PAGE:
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  • Sky Hawk 289 225 HP Times

    Is there any information on what the 289 225HP Sky Hawk turned in the Quarter...and 0-60 times? In 1956, 225 horses was pretty respectable horse power....

  • #2
    Might not want to go there.

    In 1956, 225 horses was pretty respectable horse power....
    Very true, the Sky Hawk was a veritable rocket ship in that day and time. If only we could keep blinders on and compare the Sky Hawk only to '56 and earlier cars. Problem is, we live in today and the 1956 acceleration, top speed and fuel economy will seem bog-slow by today's four cylinder front drive minivan standards.

    Actual numbers depended upon the transmission and rear axle ratio in the test car, but most 225hp tests gave 0-60 in 10-11 sec, 17-18 sec 1/4-mile at 75-80 MPH and 105-115 MPH top speed.

    Interestingly, there are some who were there in the day and swear the 1956 289"s were the fastest of all Stude's standard V8s even through '64.

    Of course, it's a racing axiom, "The older I get, the faster I wuz."

    jack vines
    Last edited by PackardV8; 12-18-2015, 11:09 AM.
    PackardV8

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    • #3
      Hey Jack, my late father spoke of driving his '56 Golden Hawk from Scotland to London in circa 4.5 hours with spells of 120mph; with headlights on full beam, he just shone all other traffic off the road. Back in those times, I doubt many UK police cars would have caught up. Of course, gasoline was much cheaper back then!
      Richard
      sigpic

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      • #4
        Interestingly, Tony, the 4bbl 289 was not rated at 225 HP until the 1957 model year.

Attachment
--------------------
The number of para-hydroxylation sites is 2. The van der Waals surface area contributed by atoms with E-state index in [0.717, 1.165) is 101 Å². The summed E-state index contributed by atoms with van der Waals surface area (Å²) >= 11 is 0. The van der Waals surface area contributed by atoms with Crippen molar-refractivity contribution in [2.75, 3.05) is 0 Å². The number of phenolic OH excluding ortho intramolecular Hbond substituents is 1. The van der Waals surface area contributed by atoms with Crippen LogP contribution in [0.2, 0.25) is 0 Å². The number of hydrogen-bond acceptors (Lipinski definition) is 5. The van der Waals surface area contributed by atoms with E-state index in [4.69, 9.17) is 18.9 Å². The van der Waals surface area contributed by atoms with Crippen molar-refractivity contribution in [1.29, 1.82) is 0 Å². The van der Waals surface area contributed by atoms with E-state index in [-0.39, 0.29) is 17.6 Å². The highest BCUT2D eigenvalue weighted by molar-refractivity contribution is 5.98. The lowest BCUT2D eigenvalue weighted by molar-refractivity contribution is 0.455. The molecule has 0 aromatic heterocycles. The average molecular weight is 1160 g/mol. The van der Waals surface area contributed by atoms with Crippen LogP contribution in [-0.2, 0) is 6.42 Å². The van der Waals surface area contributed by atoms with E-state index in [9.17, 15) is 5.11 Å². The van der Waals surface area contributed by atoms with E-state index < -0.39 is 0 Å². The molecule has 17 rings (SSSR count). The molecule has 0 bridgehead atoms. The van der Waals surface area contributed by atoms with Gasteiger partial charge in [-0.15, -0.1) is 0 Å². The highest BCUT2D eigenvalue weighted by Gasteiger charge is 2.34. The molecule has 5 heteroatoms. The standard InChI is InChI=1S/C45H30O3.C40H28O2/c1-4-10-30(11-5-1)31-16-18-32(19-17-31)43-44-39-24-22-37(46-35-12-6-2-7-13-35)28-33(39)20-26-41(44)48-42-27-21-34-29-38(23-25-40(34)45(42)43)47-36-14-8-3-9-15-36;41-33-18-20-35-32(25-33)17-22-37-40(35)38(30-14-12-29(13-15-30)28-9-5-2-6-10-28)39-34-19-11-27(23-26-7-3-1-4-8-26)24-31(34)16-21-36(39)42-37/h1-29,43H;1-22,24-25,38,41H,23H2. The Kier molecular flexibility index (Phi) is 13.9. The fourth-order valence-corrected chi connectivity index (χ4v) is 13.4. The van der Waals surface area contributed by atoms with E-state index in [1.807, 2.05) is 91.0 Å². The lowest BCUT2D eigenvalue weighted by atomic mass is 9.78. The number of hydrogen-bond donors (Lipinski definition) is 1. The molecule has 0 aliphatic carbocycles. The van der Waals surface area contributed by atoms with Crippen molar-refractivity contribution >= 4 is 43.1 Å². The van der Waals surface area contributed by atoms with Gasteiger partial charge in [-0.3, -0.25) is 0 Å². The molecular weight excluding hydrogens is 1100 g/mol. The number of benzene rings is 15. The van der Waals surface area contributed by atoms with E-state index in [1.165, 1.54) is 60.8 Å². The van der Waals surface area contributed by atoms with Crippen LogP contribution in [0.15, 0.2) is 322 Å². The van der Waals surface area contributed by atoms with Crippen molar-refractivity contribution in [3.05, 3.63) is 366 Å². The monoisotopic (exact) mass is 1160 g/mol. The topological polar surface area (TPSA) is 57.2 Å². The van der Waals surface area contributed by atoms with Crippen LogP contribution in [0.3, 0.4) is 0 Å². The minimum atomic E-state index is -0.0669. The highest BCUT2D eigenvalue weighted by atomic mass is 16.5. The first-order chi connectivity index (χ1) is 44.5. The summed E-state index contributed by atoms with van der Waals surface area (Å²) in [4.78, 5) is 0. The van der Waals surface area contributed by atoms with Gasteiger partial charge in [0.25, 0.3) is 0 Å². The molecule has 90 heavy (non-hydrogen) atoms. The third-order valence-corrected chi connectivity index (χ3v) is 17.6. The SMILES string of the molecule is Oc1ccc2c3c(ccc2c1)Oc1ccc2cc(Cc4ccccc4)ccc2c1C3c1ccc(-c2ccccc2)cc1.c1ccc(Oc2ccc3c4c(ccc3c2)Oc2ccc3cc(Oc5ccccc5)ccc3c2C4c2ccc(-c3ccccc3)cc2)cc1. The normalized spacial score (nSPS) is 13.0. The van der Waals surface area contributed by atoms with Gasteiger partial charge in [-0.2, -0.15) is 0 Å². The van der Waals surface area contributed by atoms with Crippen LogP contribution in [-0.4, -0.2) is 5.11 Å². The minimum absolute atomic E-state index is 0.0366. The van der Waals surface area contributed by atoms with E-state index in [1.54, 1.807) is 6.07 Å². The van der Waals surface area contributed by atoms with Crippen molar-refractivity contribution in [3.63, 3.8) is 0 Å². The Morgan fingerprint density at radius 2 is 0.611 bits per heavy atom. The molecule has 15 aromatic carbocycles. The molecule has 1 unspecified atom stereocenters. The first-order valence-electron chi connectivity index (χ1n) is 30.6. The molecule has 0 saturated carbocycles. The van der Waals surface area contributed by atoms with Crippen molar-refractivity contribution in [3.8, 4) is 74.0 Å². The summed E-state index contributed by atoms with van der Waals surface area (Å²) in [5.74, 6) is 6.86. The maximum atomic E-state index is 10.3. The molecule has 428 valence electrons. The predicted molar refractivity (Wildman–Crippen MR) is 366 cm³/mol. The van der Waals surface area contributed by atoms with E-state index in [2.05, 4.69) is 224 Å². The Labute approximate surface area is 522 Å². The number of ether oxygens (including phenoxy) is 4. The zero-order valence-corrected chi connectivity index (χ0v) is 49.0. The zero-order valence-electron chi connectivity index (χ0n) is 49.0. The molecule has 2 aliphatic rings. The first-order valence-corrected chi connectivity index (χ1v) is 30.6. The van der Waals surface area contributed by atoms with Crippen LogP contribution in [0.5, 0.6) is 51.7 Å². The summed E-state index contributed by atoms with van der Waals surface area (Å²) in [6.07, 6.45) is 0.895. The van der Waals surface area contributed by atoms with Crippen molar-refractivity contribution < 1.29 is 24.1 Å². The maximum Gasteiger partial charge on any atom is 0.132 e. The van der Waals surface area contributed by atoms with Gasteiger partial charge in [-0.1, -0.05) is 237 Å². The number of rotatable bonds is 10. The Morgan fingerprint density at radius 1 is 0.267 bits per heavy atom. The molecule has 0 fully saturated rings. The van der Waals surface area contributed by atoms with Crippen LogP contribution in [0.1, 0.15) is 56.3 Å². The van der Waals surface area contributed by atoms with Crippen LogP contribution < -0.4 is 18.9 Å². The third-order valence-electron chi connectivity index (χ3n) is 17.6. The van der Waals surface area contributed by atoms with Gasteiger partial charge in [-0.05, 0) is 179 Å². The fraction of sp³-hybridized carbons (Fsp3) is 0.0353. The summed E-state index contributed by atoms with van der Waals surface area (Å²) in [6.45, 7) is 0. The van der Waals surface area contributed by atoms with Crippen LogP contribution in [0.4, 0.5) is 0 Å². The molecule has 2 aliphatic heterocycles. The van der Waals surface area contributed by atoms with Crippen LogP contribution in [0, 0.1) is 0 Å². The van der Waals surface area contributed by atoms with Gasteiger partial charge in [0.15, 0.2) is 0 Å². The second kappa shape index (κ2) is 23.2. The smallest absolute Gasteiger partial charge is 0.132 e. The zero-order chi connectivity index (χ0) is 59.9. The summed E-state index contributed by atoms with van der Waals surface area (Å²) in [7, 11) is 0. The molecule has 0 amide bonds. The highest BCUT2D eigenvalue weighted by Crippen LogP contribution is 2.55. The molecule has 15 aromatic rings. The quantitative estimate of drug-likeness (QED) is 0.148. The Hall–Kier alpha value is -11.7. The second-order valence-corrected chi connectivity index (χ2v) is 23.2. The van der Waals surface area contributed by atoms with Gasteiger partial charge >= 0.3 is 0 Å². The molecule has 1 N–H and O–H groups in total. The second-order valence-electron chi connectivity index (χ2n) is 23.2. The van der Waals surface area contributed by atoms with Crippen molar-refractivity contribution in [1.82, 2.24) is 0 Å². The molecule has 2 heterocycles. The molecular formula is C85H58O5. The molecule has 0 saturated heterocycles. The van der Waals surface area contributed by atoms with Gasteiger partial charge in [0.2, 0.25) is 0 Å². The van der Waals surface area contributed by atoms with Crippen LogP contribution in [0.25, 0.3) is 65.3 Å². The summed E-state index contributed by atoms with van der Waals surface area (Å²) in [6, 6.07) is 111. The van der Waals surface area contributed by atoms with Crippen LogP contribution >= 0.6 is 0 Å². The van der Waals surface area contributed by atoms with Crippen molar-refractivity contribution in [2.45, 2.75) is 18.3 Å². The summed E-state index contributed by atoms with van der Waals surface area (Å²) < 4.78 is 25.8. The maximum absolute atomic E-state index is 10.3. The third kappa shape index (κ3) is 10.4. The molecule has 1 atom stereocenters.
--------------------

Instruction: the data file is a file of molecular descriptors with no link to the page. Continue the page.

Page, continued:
The 1956 289 engine had a 7.50:1 or 7.80:1 compression ratio, depending on the source, and was rated at either 190 or 195 HP with a 2bbl carburetor, again depending on the source since Studebaker published 2 figures for the 289's compression ratio and 2bbl HP rating during the 1956 model year.

        Also during the 1956 model year, the 4bbl 289 was rated at 210 HP, not 225, with 4bbl carburetor, regardless of compression ratio.

        For 1957, the compression ratio was bumped to 8.00:1. The engine was then rated at 210 HP with 2bbl carb, or the more familiar 225 HP with 4bbl carb, which is where it stayed for as long as it was produced. BP
        We've got to quit saying, "How stupid can you be?" Too many people are taking it as a challenge.

        Ayn Rand:
        "You can avoid reality, but you cannot avoid the consequences of avoiding reality."

        G. K. Chesterton: This triangle of truisms, of father, mother, and child, cannot be destroyed; it can only destroy those civilizations which disregard it.

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        • #5
          Here are my own actual Timeslips from back in the day.
          This was a '57 Silver Hawk , T86 OD , 3:91 rear , with 8.15/15 Goodyear Double Eagles , 2 bbl .
          I drove it from Daytona to the track , an 80 mile one way trip . I cobbled up a floor shift from
          the local speed shop ( still have most of it ! ). I was dumber than a box of rocks , and I don't think that I
          ever got the best out of the set up . I liked rpm , and undoubtedly left some ET on the table as a result .

          60's Time Slips-II by Bill H, on Flickr
          Bill H
          Daytona Beach
          SDC member since 1970
          Owner of The Skeeter Hawk .